As a Pega lead business architect, I’ve taken many walks through the forest of digital transformation. And often, I’ve met a river impeding my progress: a lack of collaboration from information technology (IT) groups that delivered solutions using different methods than my Agile team.
I suspect that many of you have met that same river.
As I shared in a presentation at the recent Agile Alliance conference, the solution is not to stand on that river’s bank and curse it. The solution is to build a bridge over it to meet those non-Agile teams where they are.
The river is the problem
That river is, in fact, cultural friction. It's created when two groups look at the same thing and see it differently. If you can help each group see what the other sees, you’re well on your way to reducing friction.
Any of those non-Agile IT teams you’ll need to collaborate with have a culture defined along three dimensions:
The relative importance of these dimensions to the group defines its culture. If you understand that culture, you’ll understand how to work with the group.
Groups that value stability emphasize solution delivery that is stable and free from disruptions. They produce efficient, resilient IT environments, but they often lack process speed, flexibility, and a focus on innovation.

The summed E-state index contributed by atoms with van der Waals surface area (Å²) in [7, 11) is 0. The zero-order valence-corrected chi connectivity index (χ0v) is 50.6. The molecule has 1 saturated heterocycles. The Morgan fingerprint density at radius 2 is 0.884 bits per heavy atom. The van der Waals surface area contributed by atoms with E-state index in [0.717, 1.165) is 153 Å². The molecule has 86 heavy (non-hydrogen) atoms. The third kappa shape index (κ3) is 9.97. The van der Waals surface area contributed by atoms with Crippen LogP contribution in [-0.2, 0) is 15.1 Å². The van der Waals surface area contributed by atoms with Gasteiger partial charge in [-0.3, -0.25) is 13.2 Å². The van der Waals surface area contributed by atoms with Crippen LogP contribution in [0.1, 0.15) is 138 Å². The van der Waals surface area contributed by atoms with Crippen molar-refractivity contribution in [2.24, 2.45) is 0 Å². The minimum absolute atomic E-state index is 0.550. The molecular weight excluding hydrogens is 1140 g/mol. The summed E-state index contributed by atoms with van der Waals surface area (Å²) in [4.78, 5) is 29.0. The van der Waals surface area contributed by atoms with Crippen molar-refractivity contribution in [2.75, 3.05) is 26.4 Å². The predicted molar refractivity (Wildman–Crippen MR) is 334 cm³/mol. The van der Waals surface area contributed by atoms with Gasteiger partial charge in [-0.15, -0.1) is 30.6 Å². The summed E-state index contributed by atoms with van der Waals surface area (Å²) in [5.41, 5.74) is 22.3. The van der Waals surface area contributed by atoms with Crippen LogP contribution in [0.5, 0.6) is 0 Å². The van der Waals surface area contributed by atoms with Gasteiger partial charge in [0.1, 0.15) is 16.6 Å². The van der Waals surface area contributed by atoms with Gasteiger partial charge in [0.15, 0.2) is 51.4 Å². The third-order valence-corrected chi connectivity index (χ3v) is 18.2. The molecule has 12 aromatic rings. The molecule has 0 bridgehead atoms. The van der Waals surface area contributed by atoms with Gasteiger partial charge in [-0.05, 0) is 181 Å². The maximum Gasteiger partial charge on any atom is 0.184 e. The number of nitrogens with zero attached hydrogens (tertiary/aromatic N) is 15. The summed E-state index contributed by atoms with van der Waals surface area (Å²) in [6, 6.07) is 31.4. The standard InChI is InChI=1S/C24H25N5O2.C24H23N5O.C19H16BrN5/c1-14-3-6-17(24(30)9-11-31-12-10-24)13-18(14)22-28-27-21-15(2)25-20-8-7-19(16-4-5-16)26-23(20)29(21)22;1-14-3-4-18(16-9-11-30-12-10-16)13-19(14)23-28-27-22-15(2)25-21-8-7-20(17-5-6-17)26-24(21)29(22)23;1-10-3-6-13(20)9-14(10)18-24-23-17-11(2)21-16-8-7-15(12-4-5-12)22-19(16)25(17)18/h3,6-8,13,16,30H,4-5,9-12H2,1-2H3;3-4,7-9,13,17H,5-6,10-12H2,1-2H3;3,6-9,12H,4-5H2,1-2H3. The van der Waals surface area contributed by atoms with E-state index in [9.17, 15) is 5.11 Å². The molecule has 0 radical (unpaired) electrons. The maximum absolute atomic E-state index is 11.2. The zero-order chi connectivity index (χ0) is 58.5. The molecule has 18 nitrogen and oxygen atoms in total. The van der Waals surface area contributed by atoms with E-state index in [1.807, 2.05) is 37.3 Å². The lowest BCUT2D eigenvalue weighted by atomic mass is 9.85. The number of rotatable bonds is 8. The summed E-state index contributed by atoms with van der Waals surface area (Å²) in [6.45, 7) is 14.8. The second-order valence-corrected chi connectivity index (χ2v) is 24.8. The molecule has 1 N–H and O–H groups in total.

Groups that value partnership emphasize nurturing and teamwork. They contain engaged employees that provide strong customer service in an environment of openness and trust. But the cost of consensus building in a group like this is high, and these groups sometimes develop an “us versus them” mentality.
Finally, groups that value courage emphasize passion and risk-taking. They focus on growth-based goals, which means that they tend to produce good business performance along with innovative products and services. Unfortunately, these groups often take excessive, impractical risks and lack the ability to execute basic IT functions.
A bridge is the solution
Collaborating effectively with these groups involves building a metaphorical bridge to access them. Since we’re talking about culture, which means that we’re talking about people, you must start with a foundation of respect and a sincere desire to understand. Above all, assume that every group you work with has positive intentions.
Each of the team cultures I described appreciates distinct aspects of agility. Emphasizing these aspects appropriately can increase the odds that these groups will be open to experimenting with Agile techniques.
Stable cultures like that feedback and testing on Agile teams occur early and often, and they appreciate the structure that things like sprints and backlogs provide. Partnering cultures appreciate the collaboration that is inherent in Agile solution delivery. And courageous cultures love the fact that agility encourages experimentation and risk-taking.
Making use of this knowledge can do wonders as you lay the foundation of your bridge.
Build your bridge stone by stone
But your bridge needs more than a foundation. It is constructed of stones: small-scale applications of one or more techniques common to Agile teams. I’ll share five with you – they are all straightforward ideas, relatively easy to implement, with little or no cost associated with them.